(A version of this post was originally published in the July 2018 version of Healthy Families, produced by Peninsula Daily News.)
By now, summer is winding down. Most likely, whether you are aware of it or not, your family rituals are too. Historically for me, summer rituals revolved around time on the water. I had the privilege of growing up on Lake Crescent. We played in and on the water nearly every day of summer vacation, tirelessly jumping off the dock, challenging our balance by standing and floating on our old black inner tubes, swimming, and making up various imaginative water games. As a teen ager, I mixed these in with voraciously reading our entire library and writing snail mail letters to my pen pals while sun bathing on our floating dock. As an adult, these moments are mixed in with the responsibilities of work, and caring for my garden.
What are your summer rituals?
Whether or not we’re aware of our rituals, we all have them. But much of the time we throw ourselves into the busy activities of summer, one day following another until we’re surprised that it’s suddenly time for back to school shopping and summer is almost over. We procrastinate on the tasks of summer we don’t enjoy, try to cram a few more fun summer activities in to the days remaining and wind up feeling overwhelmed by all the tasks we put off.
This summer I invite you to consider a more contemplative approach to your remaining summer days.
Part I: Identify and Savor
Stop right now, go outside, and look around you at the natural bounty of the summer season. What sights and sounds signal to you that it’s still summer rather than another season of the year? If you grew up in a different part of the country, what summer experiences from your childhood do you miss or are happy to have left behind? What are your favorite sensory experiences of summer? Take the time to name your favorite ways to experience the sights, sounds, tastes, smells and felt sensations of summer. To make this a family activity, coax your family to share their favorites over a meal.
Once you’ve taken time to identify your favorite sensory experiences of summer, I invite you to savor those moments, and allow them to stretch your imagination and your sense of time. Instead of rushing to clear the table or wash the dishes or check your phone after a meal, linger over your dinner conversations like the light continues to linger in the sky.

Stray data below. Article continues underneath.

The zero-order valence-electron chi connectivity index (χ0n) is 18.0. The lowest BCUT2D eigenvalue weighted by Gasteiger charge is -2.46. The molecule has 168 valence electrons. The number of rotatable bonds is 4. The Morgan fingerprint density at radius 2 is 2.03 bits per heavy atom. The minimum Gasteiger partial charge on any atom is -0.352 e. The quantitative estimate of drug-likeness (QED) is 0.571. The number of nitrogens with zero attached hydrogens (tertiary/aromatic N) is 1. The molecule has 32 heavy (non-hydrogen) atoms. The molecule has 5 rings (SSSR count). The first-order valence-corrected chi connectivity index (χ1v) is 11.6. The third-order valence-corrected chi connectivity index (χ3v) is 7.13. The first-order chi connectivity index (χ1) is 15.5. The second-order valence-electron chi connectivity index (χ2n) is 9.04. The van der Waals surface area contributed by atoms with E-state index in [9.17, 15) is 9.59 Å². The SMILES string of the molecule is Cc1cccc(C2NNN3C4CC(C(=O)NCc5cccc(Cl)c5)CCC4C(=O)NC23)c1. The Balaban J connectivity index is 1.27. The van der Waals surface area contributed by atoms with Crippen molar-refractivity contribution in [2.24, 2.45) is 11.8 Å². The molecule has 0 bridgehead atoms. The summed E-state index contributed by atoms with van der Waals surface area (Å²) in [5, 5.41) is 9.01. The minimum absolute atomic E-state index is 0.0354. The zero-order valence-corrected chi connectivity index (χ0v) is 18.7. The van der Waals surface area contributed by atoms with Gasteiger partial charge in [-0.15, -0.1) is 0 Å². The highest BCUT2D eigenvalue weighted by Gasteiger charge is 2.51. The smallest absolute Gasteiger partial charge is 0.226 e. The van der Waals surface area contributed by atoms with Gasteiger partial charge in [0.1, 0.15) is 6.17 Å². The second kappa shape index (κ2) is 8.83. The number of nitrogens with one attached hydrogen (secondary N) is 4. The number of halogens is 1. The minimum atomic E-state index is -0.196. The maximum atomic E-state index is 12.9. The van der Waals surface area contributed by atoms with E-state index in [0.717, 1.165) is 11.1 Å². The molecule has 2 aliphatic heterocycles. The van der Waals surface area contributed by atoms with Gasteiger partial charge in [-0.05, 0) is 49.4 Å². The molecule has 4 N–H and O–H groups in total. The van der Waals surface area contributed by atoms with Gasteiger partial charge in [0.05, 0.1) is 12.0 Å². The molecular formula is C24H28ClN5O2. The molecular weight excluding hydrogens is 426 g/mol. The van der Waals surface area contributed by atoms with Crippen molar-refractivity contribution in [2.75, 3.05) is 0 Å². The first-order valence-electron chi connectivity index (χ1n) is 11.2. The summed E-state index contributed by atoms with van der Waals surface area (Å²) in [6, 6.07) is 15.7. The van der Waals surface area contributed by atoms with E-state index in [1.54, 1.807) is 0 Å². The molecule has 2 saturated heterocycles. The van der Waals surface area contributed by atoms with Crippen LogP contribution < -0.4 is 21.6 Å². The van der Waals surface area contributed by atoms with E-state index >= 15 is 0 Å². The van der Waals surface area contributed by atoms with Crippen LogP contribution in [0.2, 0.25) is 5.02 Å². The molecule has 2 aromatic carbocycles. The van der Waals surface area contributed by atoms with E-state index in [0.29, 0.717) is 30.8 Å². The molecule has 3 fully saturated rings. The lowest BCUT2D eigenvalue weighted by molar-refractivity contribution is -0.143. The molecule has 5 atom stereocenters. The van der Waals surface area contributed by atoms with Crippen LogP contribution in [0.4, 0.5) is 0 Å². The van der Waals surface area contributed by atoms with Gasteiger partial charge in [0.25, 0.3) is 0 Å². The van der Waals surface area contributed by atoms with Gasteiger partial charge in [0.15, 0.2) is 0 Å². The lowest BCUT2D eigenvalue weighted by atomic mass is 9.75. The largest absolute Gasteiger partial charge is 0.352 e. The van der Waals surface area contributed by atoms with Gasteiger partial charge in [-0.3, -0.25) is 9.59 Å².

Part II: Free Your Mental Energy
Now think of a task that is part of your summer ritual of procrastination. If you were to complete this task, would it give you more peace of mind and free you up to enjoy the moments left? What larger purpose / goal is this task a part of? How might you tackle this task in a way that plays to your strengths and values, clears your mind from the nagging guilt of procrastination, and accomplishes the larger goal this task represents?
For example: one of the things I love about spring is planting a garden. I love watching the sprouts shoot up like magic. However, the task of summer weeding seems like it never ends, and as a result in the past I’ve often neglected my garden, choosing to ignore it rather than tend it, trying to cram more fun water activities into my summer at the expense of my garden, even though one of my favorite sensory experiences of summer is the taste of fresh vegetables and the sights and sounds of wildlife in my yard.
This year, after intentionally developing my spiritual apprenticeship to nature, instead of avoiding this chore, I tapped into my natural strengths of curiosity and wonder, set the goal of creating a wildlife friendly organic garden, and broke the weeding down into bite-sized chunks. That is, rather than looking at the overwhelming task of weeding my entire garden every day, I focus on a couple square feet, mindfully noticing more about that small area. How is the soil? What insects did I uncover? Are they beneficial? What can I do to keep them happy? If they’re pests, how can I get rid of them organically?
Practicing this mindful tending of my garden, and looking for ways I can cultivate my strengths and values has given me a deeper appreciation for the abundance of wildlife my garden attracts,
and expanded my knowledge of organic gardening. Now, when I look at my garden, instead of seeing it as a pile of work that still needs to be done, I take pride in the variety of butterflies flitting from flower to flower, the garter snakes helping me save my plants from slugs, the brightly colored flowers waving in the breeze, and the delicious summer vegetable crop interspersed amongst the flowers and herbs.
Part III: Reflection
When you appreciate and savor the aspects of summer you love, and tackle the tasks that keep you from fully enjoying the moment, you are invited into a more mindful way of experiencing the ordinary, and more opportunities for grace.
What are some of your tips and techniques for capturing the moments? What summer tasks do you usually procrastinate on? How can you tap into your own strengths and values to get those tasks done?